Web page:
Olin Business School at Washington University in St. Louis | Groups

Spam & Phishing

Spam and Phishing are two types of unwanted email that you will encounter. The information here will help you identify and respond when it shows up.

What is Spam?

Spam is unsolicited mail that is primarily advertising. It isn't usually malicious, but it can be annoying, and it's not something you asked for or agreed to receive.

What is Phishing?

Phishing is an attempt (usually via email) to trick you into providing personal and confidential information such as passwords, Social Security numbers, credit card numbers, etc. They cam also direct you to install malware on your computer by asking you to click on links and run software.

You can often identify phishing messages by the following:

  1. The email is an unexpected request from a financial institution, government agency, corporation, or even from someone at the University.
  2. The message asks for an urgent response.
  3. There are often numerous spelling and grammar errors.
  4. The message asks you for your password, a credit card number, or bank account information.
  5. The message asks you to click on a link that is an unknown or strange address.

Protect yourself against phishing fraud and malicious files

The Information Security office at the University has some advice for how to protect yourself against phishing and malware:
  1. Don't Share your Secrets - Never give out your passwords, credit card information, Social Security number or other private information through email. Even if the email seems authentic or alarming, do not reply.
  2. Don’t click - Instead of clicking on a link in a suspicious email, check the address first. Even though a website and/or URL in an email looks real, criminals can mask its true destination.In Outlook you can place your mouse over a link (don't click) and it will show the real address. If it looks suspicious, you don't want to click it.
  3. Pick up the phone - If you have any reason to think that a department or organization really needs to hear from you, call them to verify any request for personal or sensitive information. Emails that say “urgent!”, use pressure tactics or prey on fear are especially suspect. Do an online search for a contact phone number or use the contact number published in the WUSTL directory.
  4. Use secure websites - Always check if you are on a secure website before giving out private information. You can determine whether a website is secure by looking for the “https://” rather than just “http://” in the Web address bar or for the small lock icon in the Internet browser.
  5. Pay attention to security prompts - If your browser cannot validate the authenticity of the website’s security certificate, you will be prompted. This is frequently a telltale sign of fraud and would be a good time to pick up the phone or report a suspicious message.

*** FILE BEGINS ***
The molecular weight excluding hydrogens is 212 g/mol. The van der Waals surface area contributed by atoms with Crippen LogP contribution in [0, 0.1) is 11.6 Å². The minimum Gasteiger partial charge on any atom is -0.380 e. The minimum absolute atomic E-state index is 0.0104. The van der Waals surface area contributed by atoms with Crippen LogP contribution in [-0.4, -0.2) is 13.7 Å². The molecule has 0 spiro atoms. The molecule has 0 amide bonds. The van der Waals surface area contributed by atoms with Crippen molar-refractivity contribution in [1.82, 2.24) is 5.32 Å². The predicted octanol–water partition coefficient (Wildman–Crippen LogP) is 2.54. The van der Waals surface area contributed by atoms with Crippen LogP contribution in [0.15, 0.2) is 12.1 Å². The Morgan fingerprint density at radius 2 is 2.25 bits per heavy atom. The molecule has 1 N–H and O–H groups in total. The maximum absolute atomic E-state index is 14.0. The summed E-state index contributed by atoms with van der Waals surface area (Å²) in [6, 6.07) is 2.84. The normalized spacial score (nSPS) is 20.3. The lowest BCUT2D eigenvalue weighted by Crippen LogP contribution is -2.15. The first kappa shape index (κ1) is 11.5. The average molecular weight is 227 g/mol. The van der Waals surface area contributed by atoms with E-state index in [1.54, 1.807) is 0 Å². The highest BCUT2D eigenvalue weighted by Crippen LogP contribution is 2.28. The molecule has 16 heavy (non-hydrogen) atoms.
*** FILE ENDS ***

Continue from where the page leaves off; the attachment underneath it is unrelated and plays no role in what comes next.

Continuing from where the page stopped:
6. Keep track of your data - Regularly log onto your online accounts and make sure that all your transactions are legitimate. Review your bank and credit card statements every month for strange charges. Most credit cards allow you to logon and setup alerts. Consider setting up an alert for charges of any amount so that you know immediately when your card is being used.
  7. Ask for Help - If you are a victim of an email scam, report it to your IT department, the ISO or HIPAA Privacy Office. Ask them if you have questions. They're here to help.
  8. Change your Password - Reset any account passwords that may have been compromised.
 

Reporting Spam and Phishing Messages


For more info about how to report spam, phishing, and non-junk email, check out the Report Spam & Phishing page.
 

Antivirus

Antivirus refers to the products and technology used to detect malicious code. Antivirus software can help prevent malware from infecting your system and remove malicious code that has infected the system.

For Microsoft Windows, we recommend that you use the built-in malware protection provided by Windows Defender. Third party antivirus software can often cause more issues than it solves, and the Microsoft product does a good job of protecting systems.

The most important thing you can do is to keep your system up-to-date and stay up-to-date with Windows Updates that are released each month. Mac Users should also stay up-to-date with any MacOS updates and as well as applications updates such as for Microsoft Office.